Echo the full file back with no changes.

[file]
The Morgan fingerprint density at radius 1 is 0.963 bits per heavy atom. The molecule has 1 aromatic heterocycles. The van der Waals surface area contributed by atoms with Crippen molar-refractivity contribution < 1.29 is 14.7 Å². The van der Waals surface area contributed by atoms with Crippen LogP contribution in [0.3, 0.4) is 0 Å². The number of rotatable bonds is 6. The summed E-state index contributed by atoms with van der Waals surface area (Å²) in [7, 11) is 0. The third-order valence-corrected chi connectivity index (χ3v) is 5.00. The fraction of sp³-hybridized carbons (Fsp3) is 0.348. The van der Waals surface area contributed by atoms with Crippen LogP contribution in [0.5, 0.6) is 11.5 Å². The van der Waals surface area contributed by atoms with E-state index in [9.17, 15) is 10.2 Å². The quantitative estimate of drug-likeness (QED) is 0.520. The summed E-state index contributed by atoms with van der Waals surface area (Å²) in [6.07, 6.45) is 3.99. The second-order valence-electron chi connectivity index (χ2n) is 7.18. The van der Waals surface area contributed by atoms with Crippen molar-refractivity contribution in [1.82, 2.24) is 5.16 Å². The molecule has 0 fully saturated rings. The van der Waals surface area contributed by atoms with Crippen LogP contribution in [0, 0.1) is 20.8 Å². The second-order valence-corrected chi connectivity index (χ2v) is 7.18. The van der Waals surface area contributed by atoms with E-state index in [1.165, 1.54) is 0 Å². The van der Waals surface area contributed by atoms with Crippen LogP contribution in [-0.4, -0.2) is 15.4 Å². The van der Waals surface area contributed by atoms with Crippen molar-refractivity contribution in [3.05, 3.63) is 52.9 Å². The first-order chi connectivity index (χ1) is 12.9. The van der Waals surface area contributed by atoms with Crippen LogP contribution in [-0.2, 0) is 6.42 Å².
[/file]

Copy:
The Morgan fingerprint density at radius 1 is 0.963 bits per heavy atom. The molecule has 1 aromatic heterocycles. The van der Waals surface area contributed by atoms with Crippen molar-refractivity contribution < 1.29 is 14.7 Å². The van der Waals surface area contributed by atoms with Crippen LogP contribution in [0.3, 0.4) is 0 Å². The number of rotatable bonds is 6. The summed E-state index contributed by atoms with van der Waals surface area (Å²) in [7, 11) is 0. The third-order valence-corrected chi connectivity index (χ3v) is 5.00. The fraction of sp³-hybridized carbons (Fsp3) is 0.348. The van der Waals surface area contributed by atoms with Crippen LogP contribution in [0.5, 0.6) is 11.5 Å². The van der Waals surface area contributed by atoms with E-state index in [9.17, 15) is 10.2 Å². The quantitative estimate of drug-likeness (QED) is 0.520. The summed E-state index contributed by atoms with van der Waals surface area (Å²) in [6.07, 6.45) is 3.99. The second-order valence-electron chi connectivity index (χ2n) is 7.18. The van der Waals surface area contributed by atoms with Crippen molar-refractivity contribution in [1.82, 2.24) is 5.16 Å². The molecule has 0 fully saturated rings. The van der Waals surface area contributed by atoms with Crippen LogP contribution in [0, 0.1) is 20.8 Å². The second-order valence-corrected chi connectivity index (χ2v) is 7.18. The van der Waals surface area contributed by atoms with E-state index in [1.165, 1.54) is 0 Å². The van der Waals surface area contributed by atoms with Crippen LogP contribution in [-0.4, -0.2) is 15.4 Å². The van der Waals surface area contributed by atoms with Crippen molar-refractivity contribution in [3.05, 3.63) is 52.9 Å². The first-order chi connectivity index (χ1) is 12.9. The van der Waals surface area contributed by atoms with Crippen LogP contribution in [-0.2, 0) is 6.42 Å².